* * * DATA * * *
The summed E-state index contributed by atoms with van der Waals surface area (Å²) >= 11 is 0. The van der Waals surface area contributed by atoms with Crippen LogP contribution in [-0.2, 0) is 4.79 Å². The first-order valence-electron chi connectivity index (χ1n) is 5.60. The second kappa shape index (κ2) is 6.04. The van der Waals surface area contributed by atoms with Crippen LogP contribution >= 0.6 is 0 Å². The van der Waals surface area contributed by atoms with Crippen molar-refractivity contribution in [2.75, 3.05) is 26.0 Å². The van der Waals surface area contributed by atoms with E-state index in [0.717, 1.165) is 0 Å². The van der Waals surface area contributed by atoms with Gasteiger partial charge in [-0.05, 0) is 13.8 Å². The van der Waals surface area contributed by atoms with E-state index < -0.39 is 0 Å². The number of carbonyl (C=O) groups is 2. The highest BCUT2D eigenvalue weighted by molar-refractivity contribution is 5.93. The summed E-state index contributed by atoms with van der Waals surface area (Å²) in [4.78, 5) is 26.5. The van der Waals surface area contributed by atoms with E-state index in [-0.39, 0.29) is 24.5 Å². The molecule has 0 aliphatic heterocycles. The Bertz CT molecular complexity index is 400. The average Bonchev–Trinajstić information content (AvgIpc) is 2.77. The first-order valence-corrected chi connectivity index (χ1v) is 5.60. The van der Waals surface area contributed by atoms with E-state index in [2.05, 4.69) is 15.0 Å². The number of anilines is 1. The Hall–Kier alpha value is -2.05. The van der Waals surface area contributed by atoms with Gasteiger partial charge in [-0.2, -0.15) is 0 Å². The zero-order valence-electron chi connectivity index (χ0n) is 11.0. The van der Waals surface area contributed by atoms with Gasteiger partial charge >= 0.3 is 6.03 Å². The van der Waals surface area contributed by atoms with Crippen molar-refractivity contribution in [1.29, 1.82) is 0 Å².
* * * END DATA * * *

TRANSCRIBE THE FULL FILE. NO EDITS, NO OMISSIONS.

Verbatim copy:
The summed E-state index contributed by atoms with van der Waals surface area (Å²) >= 11 is 0. The van der Waals surface area contributed by atoms with Crippen LogP contribution in [-0.2, 0) is 4.79 Å². The first-order valence-electron chi connectivity index (χ1n) is 5.60. The second kappa shape index (κ2) is 6.04. The van der Waals surface area contributed by atoms with Crippen LogP contribution >= 0.6 is 0 Å². The van der Waals surface area contributed by atoms with Crippen molar-refractivity contribution in [2.75, 3.05) is 26.0 Å². The van der Waals surface area contributed by atoms with E-state index in [0.717, 1.165) is 0 Å². The van der Waals surface area contributed by atoms with Gasteiger partial charge in [-0.05, 0) is 13.8 Å². The van der Waals surface area contributed by atoms with E-state index < -0.39 is 0 Å². The number of carbonyl (C=O) groups is 2. The highest BCUT2D eigenvalue weighted by molar-refractivity contribution is 5.93. The summed E-state index contributed by atoms with van der Waals surface area (Å²) in [4.78, 5) is 26.5. The van der Waals surface area contributed by atoms with E-state index in [-0.39, 0.29) is 24.5 Å². The molecule has 0 aliphatic heterocycles. The Bertz CT molecular complexity index is 400. The average Bonchev–Trinajstić information content (AvgIpc) is 2.77. The first-order valence-corrected chi connectivity index (χ1v) is 5.60. The van der Waals surface area contributed by atoms with E-state index in [2.05, 4.69) is 15.0 Å². The number of anilines is 1. The Hall–Kier alpha value is -2.05. The van der Waals surface area contributed by atoms with Gasteiger partial charge in [-0.2, -0.15) is 0 Å². The zero-order valence-electron chi connectivity index (χ0n) is 11.0. The van der Waals surface area contributed by atoms with Gasteiger partial charge >= 0.3 is 6.03 Å². The van der Waals surface area contributed by atoms with Crippen molar-refractivity contribution in [1.29, 1.82) is 0 Å².